What could the problem be with my car radiator?
If your vehicle is hotter than normal, you should check the car radiator and hoses. Unfasten the radiator cap (take care it’s cool enough to touch!) and check the water level in the radiator, topping it up with a coolant or water if necessary. Don’t forget to replace the cap afterwards. Your engine’s cooling system relies on coolant to circulate and remove heat from the engine, therefore the most common cause for an engine overheating is simply a low coolant level.
The radiator should be checked for any leaks, which are the usual cause of radiator failure. However, if no leaks can be found the radiator will need pressure testing by a garage to find the fault.
If the radiator fluid is rusty you need to get your car to a garage soon. This is particularly likely if your car has more than 50,000 miles on it, and it’s a sign that your radiator is becoming gummed up. The radiator will need to be completely flushed out and the coolant changed, and the cooling system must then be bled to remove any air pockets. This is a job for a skilled mechanic.
Some car models have a fan to assist the radiator and cooling system. The electric fan draws cooler air through your radiator when your car isn’t going fast enough to draw it through from the front of the car. If your fan is faulty or not coming on, this in turn can cause your engine to overheat.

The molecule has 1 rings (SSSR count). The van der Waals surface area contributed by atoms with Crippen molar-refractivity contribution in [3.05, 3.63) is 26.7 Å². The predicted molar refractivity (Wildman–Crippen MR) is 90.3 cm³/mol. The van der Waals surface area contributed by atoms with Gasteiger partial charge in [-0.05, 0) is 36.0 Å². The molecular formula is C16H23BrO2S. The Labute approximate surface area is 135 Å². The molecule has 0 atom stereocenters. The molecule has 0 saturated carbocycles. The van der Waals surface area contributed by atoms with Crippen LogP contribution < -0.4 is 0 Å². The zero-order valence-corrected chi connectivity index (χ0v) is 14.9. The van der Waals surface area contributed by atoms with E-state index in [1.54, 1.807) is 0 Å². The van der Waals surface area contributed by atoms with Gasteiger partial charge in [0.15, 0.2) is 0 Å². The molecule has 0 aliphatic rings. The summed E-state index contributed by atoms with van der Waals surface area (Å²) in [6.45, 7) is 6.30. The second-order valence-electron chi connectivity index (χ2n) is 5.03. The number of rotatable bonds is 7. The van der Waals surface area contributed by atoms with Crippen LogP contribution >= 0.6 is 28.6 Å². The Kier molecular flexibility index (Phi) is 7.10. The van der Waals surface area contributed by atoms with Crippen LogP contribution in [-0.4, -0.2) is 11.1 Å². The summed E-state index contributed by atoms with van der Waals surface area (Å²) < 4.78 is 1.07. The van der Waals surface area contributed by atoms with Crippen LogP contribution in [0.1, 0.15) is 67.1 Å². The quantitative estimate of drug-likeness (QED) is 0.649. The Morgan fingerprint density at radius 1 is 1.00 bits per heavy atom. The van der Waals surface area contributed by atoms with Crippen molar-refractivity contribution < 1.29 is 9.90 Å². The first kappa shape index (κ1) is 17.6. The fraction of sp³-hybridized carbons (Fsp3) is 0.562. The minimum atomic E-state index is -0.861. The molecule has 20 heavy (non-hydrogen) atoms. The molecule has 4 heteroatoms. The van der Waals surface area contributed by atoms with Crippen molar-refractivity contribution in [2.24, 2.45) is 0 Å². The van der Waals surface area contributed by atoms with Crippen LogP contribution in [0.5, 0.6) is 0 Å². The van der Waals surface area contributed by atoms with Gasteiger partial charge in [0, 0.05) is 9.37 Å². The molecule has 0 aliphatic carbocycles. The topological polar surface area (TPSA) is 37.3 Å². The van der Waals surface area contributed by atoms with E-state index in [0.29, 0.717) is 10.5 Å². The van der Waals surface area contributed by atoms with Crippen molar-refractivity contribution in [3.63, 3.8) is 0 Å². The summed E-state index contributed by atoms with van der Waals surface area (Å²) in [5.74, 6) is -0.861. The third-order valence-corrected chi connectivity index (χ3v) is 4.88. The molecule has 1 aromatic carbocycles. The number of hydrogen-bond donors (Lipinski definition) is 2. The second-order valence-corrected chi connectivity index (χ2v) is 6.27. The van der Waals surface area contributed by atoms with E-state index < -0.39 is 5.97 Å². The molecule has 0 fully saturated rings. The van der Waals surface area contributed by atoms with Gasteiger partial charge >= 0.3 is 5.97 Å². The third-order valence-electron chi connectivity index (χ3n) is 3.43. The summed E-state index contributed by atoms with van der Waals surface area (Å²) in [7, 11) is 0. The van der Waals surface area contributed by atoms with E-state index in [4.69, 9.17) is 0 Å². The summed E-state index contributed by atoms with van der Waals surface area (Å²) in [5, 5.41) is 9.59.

Although it’s a more old-fashioned system, there are still lots of cars on the road which have a fan belt to drive the engine cooling fan, rather than an electric fan. Fan belts will wear out over time and can snap, which in turn means the radiator won’t be kept cool and the vehicle’s temperature will start to rise.
Another problem site for a car radiator is the hoses. If the top hose on the radiator is hot but the bottom one is cold, this is a symptom of a failed thermostat. Your engine may be able to stay cool at low speeds because it’s not working that hard, and therefore not creating as much heat. But at high speeds your engine needs lots of coolant flowing through. If the thermostat doesn’t open, there isn’t enough flow to keep things cool.